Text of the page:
Why is that?

Because you're not giving your dollars to peasant farmers. I think that's a debater's point, though, because when you buy asparagus, the pennies that go back to Chile tend in large part to go into the pockets of companies like Dole, not to small farmers. There may be some fair-trade schemes that are effective, but on balance, if I spend the same money at the farmers' market, I know that 100 percent of that dollar is going to the farmer. We need to have local food systems all over the world.

You are unabashed about the fact that many of your food "rules" involve doing more work. Do you think some of our issues with food derive from the fact that the pleasure of eating now seems mostly about consumption, not the act of cooking and sharing?

I'm not sure I buy that, honestly. I never see people any happier than I do on Saturday mornings at the farmers' market. Everybody seems like they're high or something. And some people, at least, are getting great pleasure out of cooking again. Then you have the weird phenomenon of all the people who watch cooking on TV….

What do you make of that?

My fear is that it is discouraging us from cooking by making it look more complicated than it is. I worry it that because we are watching these professional chefs—who are, by the way, making banquet food, by and large—it looks like you have to have a big, honking stove and a whole lot of equipment and time and a very sophisticated type of knowledge to accomplish anything. Those chefs are not demystifying cooking in the way that even Julia Child did; in fact, they are mystifying it.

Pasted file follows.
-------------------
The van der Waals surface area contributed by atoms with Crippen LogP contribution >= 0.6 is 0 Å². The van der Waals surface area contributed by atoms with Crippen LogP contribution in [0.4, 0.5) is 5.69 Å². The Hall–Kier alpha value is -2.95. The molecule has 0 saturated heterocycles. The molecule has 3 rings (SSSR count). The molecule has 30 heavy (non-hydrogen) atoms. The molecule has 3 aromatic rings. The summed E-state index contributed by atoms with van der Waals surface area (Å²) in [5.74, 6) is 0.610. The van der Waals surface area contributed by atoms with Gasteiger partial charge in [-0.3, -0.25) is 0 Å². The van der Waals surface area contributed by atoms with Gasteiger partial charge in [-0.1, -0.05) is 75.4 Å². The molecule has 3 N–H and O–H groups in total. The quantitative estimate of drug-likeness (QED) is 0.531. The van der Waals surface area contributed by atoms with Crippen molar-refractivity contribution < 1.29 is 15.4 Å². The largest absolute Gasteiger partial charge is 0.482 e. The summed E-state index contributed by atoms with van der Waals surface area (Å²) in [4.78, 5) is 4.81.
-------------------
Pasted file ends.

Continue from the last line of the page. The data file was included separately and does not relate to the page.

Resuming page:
Also, frankly, a lot of what we watch on television has the effect of pinning us to our couches and watching more television. Whether you're watching a cooking show or pornography, both of those things make doing the real thing seem daunting.

Have we become so alienated from the act of cooking that we don't know what to do with real food when presented with it?

The decline of cooking as an everyday activity is definitely part of the problem. In our culture, cooking has become a spectator sport. For the past 50 years, we have outsourced most food preparation to corporations and restaurants, and so that muscle that tells us how to deal with whole foods and how to turn them into delicious meals has atrophied quite a bit.

A big part of my point is that simply by cooking, you can solve almost all your health problems around food. For instance, if you want to have french fries, fine, as long as you cook them—but how often will you really cook them? They are a lot of work to make, they are messy, and, in the end, what do you do with the oil you have to clean up? My son likes to make french fries, but he sure doesn't want to do it every night.

So, simply having to cook automatically moderates people's diets?